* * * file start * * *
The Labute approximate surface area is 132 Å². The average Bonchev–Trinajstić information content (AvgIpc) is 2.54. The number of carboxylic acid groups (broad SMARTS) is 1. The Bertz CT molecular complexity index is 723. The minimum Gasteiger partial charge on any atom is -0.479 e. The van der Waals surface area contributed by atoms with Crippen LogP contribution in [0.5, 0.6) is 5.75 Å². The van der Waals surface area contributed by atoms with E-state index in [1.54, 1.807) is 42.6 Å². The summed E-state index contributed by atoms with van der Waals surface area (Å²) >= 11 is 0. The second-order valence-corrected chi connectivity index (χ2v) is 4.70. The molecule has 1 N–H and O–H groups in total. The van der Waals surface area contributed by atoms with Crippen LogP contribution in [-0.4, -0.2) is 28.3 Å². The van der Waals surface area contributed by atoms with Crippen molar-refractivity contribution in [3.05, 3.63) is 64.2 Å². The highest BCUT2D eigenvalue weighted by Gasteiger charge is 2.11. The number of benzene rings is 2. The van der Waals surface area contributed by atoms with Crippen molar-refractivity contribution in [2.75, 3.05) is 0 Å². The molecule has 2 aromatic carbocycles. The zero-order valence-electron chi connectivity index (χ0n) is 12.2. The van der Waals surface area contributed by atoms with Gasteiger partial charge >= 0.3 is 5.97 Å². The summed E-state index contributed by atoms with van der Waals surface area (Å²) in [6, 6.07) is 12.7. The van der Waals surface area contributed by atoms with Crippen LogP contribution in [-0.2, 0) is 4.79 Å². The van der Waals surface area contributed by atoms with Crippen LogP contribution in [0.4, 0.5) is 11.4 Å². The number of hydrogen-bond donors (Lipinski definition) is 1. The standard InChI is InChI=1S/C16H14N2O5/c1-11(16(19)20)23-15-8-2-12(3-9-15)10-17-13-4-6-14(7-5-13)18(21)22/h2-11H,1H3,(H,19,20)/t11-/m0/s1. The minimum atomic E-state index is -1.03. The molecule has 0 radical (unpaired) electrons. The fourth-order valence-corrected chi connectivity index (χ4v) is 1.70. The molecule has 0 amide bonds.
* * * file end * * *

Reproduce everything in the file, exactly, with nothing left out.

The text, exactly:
The Labute approximate surface area is 132 Å². The average Bonchev–Trinajstić information content (AvgIpc) is 2.54. The number of carboxylic acid groups (broad SMARTS) is 1. The Bertz CT molecular complexity index is 723. The minimum Gasteiger partial charge on any atom is -0.479 e. The van der Waals surface area contributed by atoms with Crippen LogP contribution in [0.5, 0.6) is 5.75 Å². The van der Waals surface area contributed by atoms with E-state index in [1.54, 1.807) is 42.6 Å². The summed E-state index contributed by atoms with van der Waals surface area (Å²) >= 11 is 0. The second-order valence-corrected chi connectivity index (χ2v) is 4.70. The molecule has 1 N–H and O–H groups in total. The van der Waals surface area contributed by atoms with Crippen LogP contribution in [-0.4, -0.2) is 28.3 Å². The van der Waals surface area contributed by atoms with Crippen molar-refractivity contribution in [3.05, 3.63) is 64.2 Å². The highest BCUT2D eigenvalue weighted by Gasteiger charge is 2.11. The number of benzene rings is 2. The van der Waals surface area contributed by atoms with Crippen molar-refractivity contribution in [2.75, 3.05) is 0 Å². The molecule has 2 aromatic carbocycles. The zero-order valence-electron chi connectivity index (χ0n) is 12.2. The van der Waals surface area contributed by atoms with Gasteiger partial charge >= 0.3 is 5.97 Å². The summed E-state index contributed by atoms with van der Waals surface area (Å²) in [6, 6.07) is 12.7. The van der Waals surface area contributed by atoms with Crippen LogP contribution in [-0.2, 0) is 4.79 Å². The van der Waals surface area contributed by atoms with Crippen LogP contribution in [0.4, 0.5) is 11.4 Å². The number of hydrogen-bond donors (Lipinski definition) is 1. The standard InChI is InChI=1S/C16H14N2O5/c1-11(16(19)20)23-15-8-2-12(3-9-15)10-17-13-4-6-14(7-5-13)18(21)22/h2-11H,1H3,(H,19,20)/t11-/m0/s1. The minimum atomic E-state index is -1.03. The molecule has 0 radical (unpaired) electrons. The fourth-order valence-corrected chi connectivity index (χ4v) is 1.70. The molecule has 0 amide bonds.